Electronic Billboards Approved Despite Ald. Arena's Opposition

By Heather Cherone on December 7, 2013 9:04am 

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  The billboards are too close to homes — including a senior living complex,   Ald. John Arena (45th) said  .
Electronic Billboards Approved Despite Ald. Arena's Opposition
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GLADSTONE PARK — Despite Ald. John Arena's (45th) concerns that five electronic billboards will diminish the quality of life on the Far Northwest Side, state officials have issued permits for the massive signs.

The locations picked for the five signs along the Kennedy and Edens expressways are so close to residential areas that the 100-foot tall advertisements will lower property values and "negatively affect the quality of life," Arena said in a letter to Illinois Department of Transportation Secretary Ann Schneider.

Officials said the billboards, approved a year ago by the Chicago City Council, are expected to generate $270 million for the city during the next 20 years — minus the cost of constructing the signs. Forty billboards are slated to be built throughout the city.

Kelley Quinn, a spokeswoman for Mayor Rahm Emanuel, who championed the agreement, said the mayor's office worked with any alderman who offered an alternate site for a billboard "and helped us find locations that were feasible."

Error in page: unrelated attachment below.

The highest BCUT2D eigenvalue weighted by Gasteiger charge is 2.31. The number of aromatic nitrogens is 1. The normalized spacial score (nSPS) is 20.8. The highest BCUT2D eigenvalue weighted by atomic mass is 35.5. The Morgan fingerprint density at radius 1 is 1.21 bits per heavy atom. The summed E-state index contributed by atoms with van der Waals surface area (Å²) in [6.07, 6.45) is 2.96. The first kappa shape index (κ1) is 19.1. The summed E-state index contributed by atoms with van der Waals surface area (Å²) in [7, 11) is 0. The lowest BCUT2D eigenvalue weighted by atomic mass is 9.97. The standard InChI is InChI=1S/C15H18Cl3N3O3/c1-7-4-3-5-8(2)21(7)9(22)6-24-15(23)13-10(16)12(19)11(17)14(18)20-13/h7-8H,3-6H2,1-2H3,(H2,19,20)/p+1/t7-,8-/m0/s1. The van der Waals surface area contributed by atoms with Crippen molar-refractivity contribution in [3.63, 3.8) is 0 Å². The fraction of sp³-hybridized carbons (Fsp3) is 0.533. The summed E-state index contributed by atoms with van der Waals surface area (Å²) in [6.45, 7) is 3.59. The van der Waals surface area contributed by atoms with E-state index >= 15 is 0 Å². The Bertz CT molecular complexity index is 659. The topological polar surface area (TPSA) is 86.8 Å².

Arena has not worked with the mayor's office, Quinn said.

Arena, who was one of six aldermen to vote against the billboard agreement, has often been at odds with the mayor. The two have clashed on a variety of issues, including education and the city budget and police staffing.

Arena said he was most concerned about the billboard along the Kennedy Expressway at Menard Avenue — 300 feet from a senior apartment complex, and 200 feet from a single-family home.

This billboard — and the others — "violate the spirit of the regulations against billboards in residential areas" as well as federal highway advertising standards that prohibit billboards from being too close together and requiring them to be located in commercial areas, Arena wrote.

The digital ad, which will face north to catch the attention of drivers whizzing by on the Kennedy, will be visible from more than half of the 85 units in the Senior Suites at Jefferson Park, 5400 N. Northwest Highway, Arena said. 

Jae Miller, a spokeswoman for the Illinois Department of Transportation, said 26 of the 40 locations proposed by city officials have been approved by state officials, including another billboard three blocks away from senior apartment complex at Austin Avenue and the Kennedy Expressway.

State officials have also approved plans to build digital billboards at the Edens Expressway and Elston Avenue in Jefferson Park as well as two near the Kennedy and Edens split at Lamon and Wilson avenues and Lamon and Sunnyside avenues.

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